Ohio State's athletic department, in supporting varsity sports that are merely distant rumors at most universities, made over $50MM in ticket sales alone during 2011, which included a football season whose enthusiasm was siphoned by scandal.
It earned another $61MM in licensing rights and donations. That's $111MM which by itself could fund every single other athletic department in the country except for Texas and Michigan's while still producing a surplus. That wasn't even all of Ohio State's athletics income. Not by several million.
|Conference||Median SPending Per STUDENT, 2010|
Cash is not an issue for the Big Ten, which has six of the 15 most-expensive athletic departments in the country. The SEC, for whom cash shouldn't be an issue either, also has six. Texas, Oklahoma and Florida State are the other three.
Currently, no major conference spends more on its regular students than the Big Ten. It's openly fought against recruiting deregulation in football while still managing to stay competitive, finishing the 2012 season as the fourth-strongest conference behind the SEC, Big XII and just a sliver behind the PAC (now) 12.
But more importantly, as you look at the gaping disparity between the investment in athletes and non-athletes, Big Ten athletics truly separate themselves by how they're funded: By and large, they don't force regular students and taxpayers to fund athletics.
Only Illinois and Iowa still attach fees to student tuition to help fund athletics. Every single other department is self-funded. Huge, mostly-full stadiums help pay those bills. The Big Ten Network is extremely helpful. Smart investments and licensing agreements are as well.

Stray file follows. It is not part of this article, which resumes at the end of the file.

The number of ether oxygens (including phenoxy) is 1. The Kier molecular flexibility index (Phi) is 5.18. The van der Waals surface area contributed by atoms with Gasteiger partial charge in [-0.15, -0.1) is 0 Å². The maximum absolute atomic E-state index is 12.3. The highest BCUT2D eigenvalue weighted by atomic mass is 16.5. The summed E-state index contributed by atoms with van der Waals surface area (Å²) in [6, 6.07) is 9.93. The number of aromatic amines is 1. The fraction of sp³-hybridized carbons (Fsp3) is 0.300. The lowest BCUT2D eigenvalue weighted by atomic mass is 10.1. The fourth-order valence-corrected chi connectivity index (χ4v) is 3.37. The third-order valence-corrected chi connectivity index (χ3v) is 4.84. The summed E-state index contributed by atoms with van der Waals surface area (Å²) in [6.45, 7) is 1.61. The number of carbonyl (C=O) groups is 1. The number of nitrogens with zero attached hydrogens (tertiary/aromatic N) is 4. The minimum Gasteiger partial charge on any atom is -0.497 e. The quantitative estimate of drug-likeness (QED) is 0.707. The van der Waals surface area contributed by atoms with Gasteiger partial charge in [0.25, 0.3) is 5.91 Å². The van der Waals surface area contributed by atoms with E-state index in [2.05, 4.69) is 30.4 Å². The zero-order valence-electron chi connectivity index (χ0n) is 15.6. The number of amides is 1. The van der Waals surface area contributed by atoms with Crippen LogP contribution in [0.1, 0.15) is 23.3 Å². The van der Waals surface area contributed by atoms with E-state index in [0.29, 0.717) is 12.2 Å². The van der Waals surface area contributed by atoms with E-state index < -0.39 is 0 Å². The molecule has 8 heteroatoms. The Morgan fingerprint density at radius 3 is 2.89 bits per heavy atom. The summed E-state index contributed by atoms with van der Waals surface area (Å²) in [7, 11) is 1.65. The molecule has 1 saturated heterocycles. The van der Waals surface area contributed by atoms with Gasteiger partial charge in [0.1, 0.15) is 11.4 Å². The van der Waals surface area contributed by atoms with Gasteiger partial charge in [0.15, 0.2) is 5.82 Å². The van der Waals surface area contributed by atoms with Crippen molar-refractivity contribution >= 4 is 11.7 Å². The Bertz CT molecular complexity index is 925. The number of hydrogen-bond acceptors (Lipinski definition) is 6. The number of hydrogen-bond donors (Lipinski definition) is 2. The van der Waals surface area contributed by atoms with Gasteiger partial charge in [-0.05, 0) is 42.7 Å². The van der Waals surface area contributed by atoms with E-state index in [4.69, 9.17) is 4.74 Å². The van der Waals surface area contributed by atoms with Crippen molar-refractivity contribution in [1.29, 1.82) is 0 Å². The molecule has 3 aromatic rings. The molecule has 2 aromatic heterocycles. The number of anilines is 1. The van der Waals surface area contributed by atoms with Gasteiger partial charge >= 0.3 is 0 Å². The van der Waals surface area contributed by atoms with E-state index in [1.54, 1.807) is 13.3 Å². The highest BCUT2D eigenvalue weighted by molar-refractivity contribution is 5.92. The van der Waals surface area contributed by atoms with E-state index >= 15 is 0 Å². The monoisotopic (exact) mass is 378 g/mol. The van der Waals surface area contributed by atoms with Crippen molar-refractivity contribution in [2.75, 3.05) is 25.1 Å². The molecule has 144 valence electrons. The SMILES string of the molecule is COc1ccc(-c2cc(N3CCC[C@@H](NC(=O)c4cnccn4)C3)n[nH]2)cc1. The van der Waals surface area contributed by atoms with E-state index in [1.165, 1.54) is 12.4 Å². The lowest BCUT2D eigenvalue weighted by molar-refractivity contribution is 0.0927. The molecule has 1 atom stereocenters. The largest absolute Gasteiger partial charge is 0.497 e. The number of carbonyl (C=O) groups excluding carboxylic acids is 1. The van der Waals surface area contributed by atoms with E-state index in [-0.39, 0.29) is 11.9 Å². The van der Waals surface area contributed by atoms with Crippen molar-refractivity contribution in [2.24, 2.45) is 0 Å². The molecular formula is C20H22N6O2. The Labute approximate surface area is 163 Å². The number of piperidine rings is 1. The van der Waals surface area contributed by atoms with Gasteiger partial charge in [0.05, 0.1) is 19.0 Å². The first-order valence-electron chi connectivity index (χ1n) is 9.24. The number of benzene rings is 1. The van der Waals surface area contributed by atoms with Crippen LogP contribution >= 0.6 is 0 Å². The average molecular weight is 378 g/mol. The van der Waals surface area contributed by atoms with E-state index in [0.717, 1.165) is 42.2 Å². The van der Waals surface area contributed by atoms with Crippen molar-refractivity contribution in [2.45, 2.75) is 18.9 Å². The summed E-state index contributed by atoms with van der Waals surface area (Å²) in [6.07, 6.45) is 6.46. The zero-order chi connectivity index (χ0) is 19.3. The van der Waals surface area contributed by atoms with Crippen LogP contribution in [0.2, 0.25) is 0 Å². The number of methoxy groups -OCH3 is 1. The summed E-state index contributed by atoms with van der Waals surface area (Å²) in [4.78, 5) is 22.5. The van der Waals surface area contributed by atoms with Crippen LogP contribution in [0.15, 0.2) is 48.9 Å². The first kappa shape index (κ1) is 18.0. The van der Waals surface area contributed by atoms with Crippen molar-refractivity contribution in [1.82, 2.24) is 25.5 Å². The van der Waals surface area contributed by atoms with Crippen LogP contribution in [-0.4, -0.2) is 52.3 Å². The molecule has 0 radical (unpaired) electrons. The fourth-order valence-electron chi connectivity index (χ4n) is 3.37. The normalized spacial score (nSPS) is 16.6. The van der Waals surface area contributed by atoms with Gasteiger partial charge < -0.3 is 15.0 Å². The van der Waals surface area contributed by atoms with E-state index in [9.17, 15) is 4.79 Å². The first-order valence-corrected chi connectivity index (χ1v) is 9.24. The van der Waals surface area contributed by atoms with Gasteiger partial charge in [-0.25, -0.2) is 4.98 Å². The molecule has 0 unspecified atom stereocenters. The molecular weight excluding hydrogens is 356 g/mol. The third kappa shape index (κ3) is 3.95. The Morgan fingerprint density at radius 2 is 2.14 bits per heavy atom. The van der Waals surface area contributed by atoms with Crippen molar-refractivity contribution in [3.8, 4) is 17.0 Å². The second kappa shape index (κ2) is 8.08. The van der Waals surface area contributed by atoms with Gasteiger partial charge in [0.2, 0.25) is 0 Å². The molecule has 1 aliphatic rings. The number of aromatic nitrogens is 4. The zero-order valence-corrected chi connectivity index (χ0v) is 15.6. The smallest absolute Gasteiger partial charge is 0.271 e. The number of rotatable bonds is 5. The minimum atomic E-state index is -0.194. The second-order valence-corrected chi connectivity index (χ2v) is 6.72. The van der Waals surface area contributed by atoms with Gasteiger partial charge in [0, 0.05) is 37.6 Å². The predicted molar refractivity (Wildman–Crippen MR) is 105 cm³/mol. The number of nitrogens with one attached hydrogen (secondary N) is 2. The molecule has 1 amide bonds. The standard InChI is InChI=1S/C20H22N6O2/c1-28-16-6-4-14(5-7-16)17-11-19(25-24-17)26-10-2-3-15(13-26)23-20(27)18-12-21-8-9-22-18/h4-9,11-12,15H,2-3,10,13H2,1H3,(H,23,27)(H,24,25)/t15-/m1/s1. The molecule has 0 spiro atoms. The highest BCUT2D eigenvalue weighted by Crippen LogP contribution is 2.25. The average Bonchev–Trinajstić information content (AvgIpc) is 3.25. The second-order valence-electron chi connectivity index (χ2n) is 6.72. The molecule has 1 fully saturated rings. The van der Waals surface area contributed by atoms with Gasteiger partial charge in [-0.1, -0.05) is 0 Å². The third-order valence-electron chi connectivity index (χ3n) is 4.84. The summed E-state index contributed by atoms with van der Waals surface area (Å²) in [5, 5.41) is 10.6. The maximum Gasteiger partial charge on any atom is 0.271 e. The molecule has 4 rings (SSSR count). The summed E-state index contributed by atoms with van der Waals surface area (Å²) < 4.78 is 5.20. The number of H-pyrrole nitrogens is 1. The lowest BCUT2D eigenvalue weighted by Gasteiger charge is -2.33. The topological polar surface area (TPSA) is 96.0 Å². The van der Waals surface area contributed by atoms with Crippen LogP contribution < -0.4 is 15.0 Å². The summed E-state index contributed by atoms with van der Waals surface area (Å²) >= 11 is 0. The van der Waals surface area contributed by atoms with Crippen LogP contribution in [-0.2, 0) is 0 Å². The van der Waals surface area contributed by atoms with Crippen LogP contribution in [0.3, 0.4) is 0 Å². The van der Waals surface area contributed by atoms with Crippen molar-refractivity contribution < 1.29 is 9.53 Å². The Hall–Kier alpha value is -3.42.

These are all things that the SEC has too, yet every public school except Alabama, Arkansas and LSU charges its students - who are already the least-funded among all major conferences, even ranking below the FBS average - fees to pay for its well-funded athletes.
Alabama and Arkansas take millions out of their own institutional funding to cover athletics' costs, which means America's third and fifth-poorest states use tax money to pay for, basically, college football. Only LSU's athletic department is completely subsidy-free.
And yet we're a big ball of furious, fake outrage arguing over paying players while students on financial aid and taxpayer money are being used to fund billion-dollar athletic departments.
Once ESPN's SEC Network is installed and distributed, no major conference will generate more TV money. That takes us back to that knee-jerk reaction to all of those dollar signs: Time to pay the players? Maybe it's just time to stop soaking everyone else.